for Medical Practice Buy-Sell, Physician Recruitment, Mergers, Buy-ins, Pay-outs, Divorce, Second Opinions, Expert Witness Testimony.
including medical, optometric, chiropractic, podiatric, physical therapy, MRI/Xray, labs, etc.
(a) The Asset Approach, including the Adjusted Book Value Method, Net Asset Value Method or Asset Accumulation Method which adjust the book value of the assets and liabilities to fair market value. It also includes the Excess Earnings Method codified in Revenue Ruling 68-609, for valuing intangible assets. It is most applicable to practices with a high amount of tangible assets, like radiology. It is also used when the assets are worth more than the income stream, for example in a low-profitability medical practice.
(b) The Market Approach, including the Direct Market Data Method for closely held companies including medical practices. The Market Approach applied to professional practices compares the subject to other practices that have sold.
(c) The Income Approach is a way of determining value by converting anticipated benefits into a current value. In other words, value is represented by the return on investment available above what you could earn through the result of your labor in simple employment. The IRS has published Business Valuation Guidelines in its Revenue Rulings 59-60 and 68-609 that clarify on the Income Approach. With slight modifications, those Rulings have become the standard for professional practice appraisal.
"Goodwill" is the area that generates the most controversy in medical practice valuations. The value of intangibles, often described in a valuation as "goodwill", generally includes a favorable location; going concern value; use of seller's name; favorable leasehold; covenant not to compete; compensation for past managerial and entrepreneurial services; patient lists; credit records; patient care contracts; employee contracts; as well as assignment of future incomes from the practice. Goodwill value can be modified by a myriad of factors best determined by an impartial third party. Goodwill value is often also abused, at the risk of legal and tax complications to the buyer and seller.
There is some confusion about including in the name of the "income method" a word or words which represents the stream of returns on earnings or income. These words have included the use of "earnings" (which excludes cash flow), "cash flow" (which excludes pure earnings), "discounted cash flow, returns, benefits, economic income", etc. Dividend-paying capacity is what is encouraged in Revenue Ruling 59-60. Dividend-paying capacity in medical practices is identified through the use of net cash flow including deducted benefits after considering the equivalent market-rate compensation of the owner as if the owner were employed and the remaining cash flow was available to shareholders/investors.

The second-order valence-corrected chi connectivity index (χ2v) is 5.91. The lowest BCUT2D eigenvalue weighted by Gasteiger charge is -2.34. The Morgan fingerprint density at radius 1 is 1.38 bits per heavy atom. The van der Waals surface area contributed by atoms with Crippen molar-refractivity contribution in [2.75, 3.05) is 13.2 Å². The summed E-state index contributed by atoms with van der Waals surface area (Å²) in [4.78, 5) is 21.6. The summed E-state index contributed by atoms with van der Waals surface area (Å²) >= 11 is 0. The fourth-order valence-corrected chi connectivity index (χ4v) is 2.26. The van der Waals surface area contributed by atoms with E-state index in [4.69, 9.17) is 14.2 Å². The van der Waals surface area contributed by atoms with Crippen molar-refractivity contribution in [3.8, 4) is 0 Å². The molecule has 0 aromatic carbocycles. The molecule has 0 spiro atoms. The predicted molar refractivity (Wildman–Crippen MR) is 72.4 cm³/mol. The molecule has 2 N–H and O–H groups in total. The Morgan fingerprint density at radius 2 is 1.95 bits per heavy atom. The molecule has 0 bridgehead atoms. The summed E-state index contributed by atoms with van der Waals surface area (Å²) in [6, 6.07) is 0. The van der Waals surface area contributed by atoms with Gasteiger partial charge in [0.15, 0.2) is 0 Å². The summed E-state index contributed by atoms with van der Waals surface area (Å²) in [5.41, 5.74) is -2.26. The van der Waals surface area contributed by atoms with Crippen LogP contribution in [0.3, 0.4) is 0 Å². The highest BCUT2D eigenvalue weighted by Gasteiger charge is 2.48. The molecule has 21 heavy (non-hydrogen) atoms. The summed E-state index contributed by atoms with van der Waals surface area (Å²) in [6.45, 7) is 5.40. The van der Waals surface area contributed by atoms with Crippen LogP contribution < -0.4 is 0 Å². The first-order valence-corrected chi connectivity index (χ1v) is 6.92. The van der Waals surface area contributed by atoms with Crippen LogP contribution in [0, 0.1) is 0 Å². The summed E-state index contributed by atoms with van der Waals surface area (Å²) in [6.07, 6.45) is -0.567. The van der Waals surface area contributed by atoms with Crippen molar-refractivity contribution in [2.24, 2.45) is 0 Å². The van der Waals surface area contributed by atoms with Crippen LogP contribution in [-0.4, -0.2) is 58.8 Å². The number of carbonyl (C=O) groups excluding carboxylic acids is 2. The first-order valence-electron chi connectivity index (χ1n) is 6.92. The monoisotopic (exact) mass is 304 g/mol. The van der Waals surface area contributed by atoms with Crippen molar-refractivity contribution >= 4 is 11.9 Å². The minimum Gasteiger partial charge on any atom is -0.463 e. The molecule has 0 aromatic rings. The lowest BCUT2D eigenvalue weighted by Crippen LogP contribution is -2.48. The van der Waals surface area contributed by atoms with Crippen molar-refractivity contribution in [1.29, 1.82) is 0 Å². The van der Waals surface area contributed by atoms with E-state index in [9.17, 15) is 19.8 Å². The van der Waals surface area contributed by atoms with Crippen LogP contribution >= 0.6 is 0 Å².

The income approach results in a value that includes all tangible and intangible assets, including that described as goodwill. It does not separately seek to break out goodwill value, but to include it. The underlying concept is that when using income of the business as the approach for valuation, that income results from the value of both tangibles and intangibles together.
(d) Rules of Thumb, such as "one times net", are virtually never used anymore because changes in the marketplace and the increasing diversity and complexity of the medical marketplace have eliminated what minimal accuracy they might have once enjoyed.
Practice valuation is an inexact science attempting to reach a
value within a reasonable range; therefore, even knowledgeable people
can differ in their opinions.
An important factor in valuation is why and how a value is achieved. Good reports generally contain background information and documentation so the protocols followed are clear, and data can be confirmed. The objectivity of an appraiser can often be determined by a close evaluation of his/her report, especially in comparison to other reports by the same appraiser.
You should demand to have the appraiser present the resources-used, the currency of his/her data bases, and the assumptions underlying the opinion. Many so-called appraisers appear to base their valuations on rumors and hearsay, with little-to-no substantiation of their opinions. I recently had a practice-broker tell me that the extraordinary value she placed on a physician's practice with her "appraisal" was based on "that's what the seller wants" (!).
When you ask "What is my practice worth?" a definitive answer may be elusive, but common sense, professional judgment and bonafide statistical analysis can result in a usable estimate.
Author Keith Borglum is a Certified Healthcare Business Consultant (CHBC) and Certified Business Broker (CBB) and appraiser with
Professional Management and Marketing, 3468 Piner Road, Santa Rosa California 95401.
Phone 1-707-546-4433 or emailus for consulting and appraisal information.
Keith is one of the few consultants in America to be accepted as
a member of all of the following;
the Institute of Business Appraisers,
National Society of Certified Healthcare Business Consultants
National Association of Healthcare Consultants,
Society of Medical Dental Management Consultants (90-94), American Medical Assoc's ConsultantLink© (93-05),
American Academy of Family Physician's Network of Consultants,
American College of Physicians Consultant Network,
American Academy of Ophth Executives' Consultant Network,
American Academy of Dermatology Residents' Faculty,
AAAAI Practice Management Faculty,
and the California Association of (Licensed) Business Brokers,